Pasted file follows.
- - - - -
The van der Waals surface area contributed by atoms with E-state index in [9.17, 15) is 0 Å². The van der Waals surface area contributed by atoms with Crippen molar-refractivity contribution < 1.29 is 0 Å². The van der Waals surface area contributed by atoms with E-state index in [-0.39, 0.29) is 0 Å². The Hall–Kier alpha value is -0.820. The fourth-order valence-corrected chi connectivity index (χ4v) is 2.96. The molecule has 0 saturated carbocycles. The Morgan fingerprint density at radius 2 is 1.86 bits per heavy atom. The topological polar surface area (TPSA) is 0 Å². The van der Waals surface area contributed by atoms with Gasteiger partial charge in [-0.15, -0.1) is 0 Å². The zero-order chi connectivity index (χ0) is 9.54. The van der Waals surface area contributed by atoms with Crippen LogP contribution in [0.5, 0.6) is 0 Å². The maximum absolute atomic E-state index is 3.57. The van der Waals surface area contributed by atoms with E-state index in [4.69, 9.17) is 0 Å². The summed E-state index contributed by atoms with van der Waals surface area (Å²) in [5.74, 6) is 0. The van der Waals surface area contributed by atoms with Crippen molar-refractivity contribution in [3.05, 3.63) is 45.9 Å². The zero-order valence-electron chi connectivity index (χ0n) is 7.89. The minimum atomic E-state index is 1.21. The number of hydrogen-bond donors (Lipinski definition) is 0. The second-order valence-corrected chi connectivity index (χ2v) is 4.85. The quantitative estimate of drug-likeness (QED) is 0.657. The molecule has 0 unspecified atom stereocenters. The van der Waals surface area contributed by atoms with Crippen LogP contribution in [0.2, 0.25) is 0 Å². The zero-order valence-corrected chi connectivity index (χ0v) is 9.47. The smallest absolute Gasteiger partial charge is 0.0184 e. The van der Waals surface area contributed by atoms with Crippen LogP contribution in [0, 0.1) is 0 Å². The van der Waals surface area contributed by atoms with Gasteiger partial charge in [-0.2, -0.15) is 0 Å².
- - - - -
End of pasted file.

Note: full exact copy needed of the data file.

The van der Waals surface area contributed by atoms with E-state index in [9.17, 15) is 0 Å². The van der Waals surface area contributed by atoms with Crippen molar-refractivity contribution < 1.29 is 0 Å². The van der Waals surface area contributed by atoms with E-state index in [-0.39, 0.29) is 0 Å². The Hall–Kier alpha value is -0.820. The fourth-order valence-corrected chi connectivity index (χ4v) is 2.96. The molecule has 0 saturated carbocycles. The Morgan fingerprint density at radius 2 is 1.86 bits per heavy atom. The topological polar surface area (TPSA) is 0 Å². The van der Waals surface area contributed by atoms with Gasteiger partial charge in [-0.15, -0.1) is 0 Å². The zero-order chi connectivity index (χ0) is 9.54. The van der Waals surface area contributed by atoms with Crippen LogP contribution in [0.5, 0.6) is 0 Å². The maximum absolute atomic E-state index is 3.57. The van der Waals surface area contributed by atoms with E-state index in [4.69, 9.17) is 0 Å². The summed E-state index contributed by atoms with van der Waals surface area (Å²) in [5.74, 6) is 0. The van der Waals surface area contributed by atoms with Crippen molar-refractivity contribution in [3.05, 3.63) is 45.9 Å². The zero-order valence-electron chi connectivity index (χ0n) is 7.89. The minimum atomic E-state index is 1.21. The number of hydrogen-bond donors (Lipinski definition) is 0. The second-order valence-corrected chi connectivity index (χ2v) is 4.85. The quantitative estimate of drug-likeness (QED) is 0.657. The molecule has 0 unspecified atom stereocenters. The van der Waals surface area contributed by atoms with Crippen LogP contribution in [0.2, 0.25) is 0 Å². The zero-order valence-corrected chi connectivity index (χ0v) is 9.47. The smallest absolute Gasteiger partial charge is 0.0184 e. The van der Waals surface area contributed by atoms with Crippen LogP contribution in [0, 0.1) is 0 Å². The van der Waals surface area contributed by atoms with Gasteiger partial charge in [-0.2, -0.15) is 0 Å².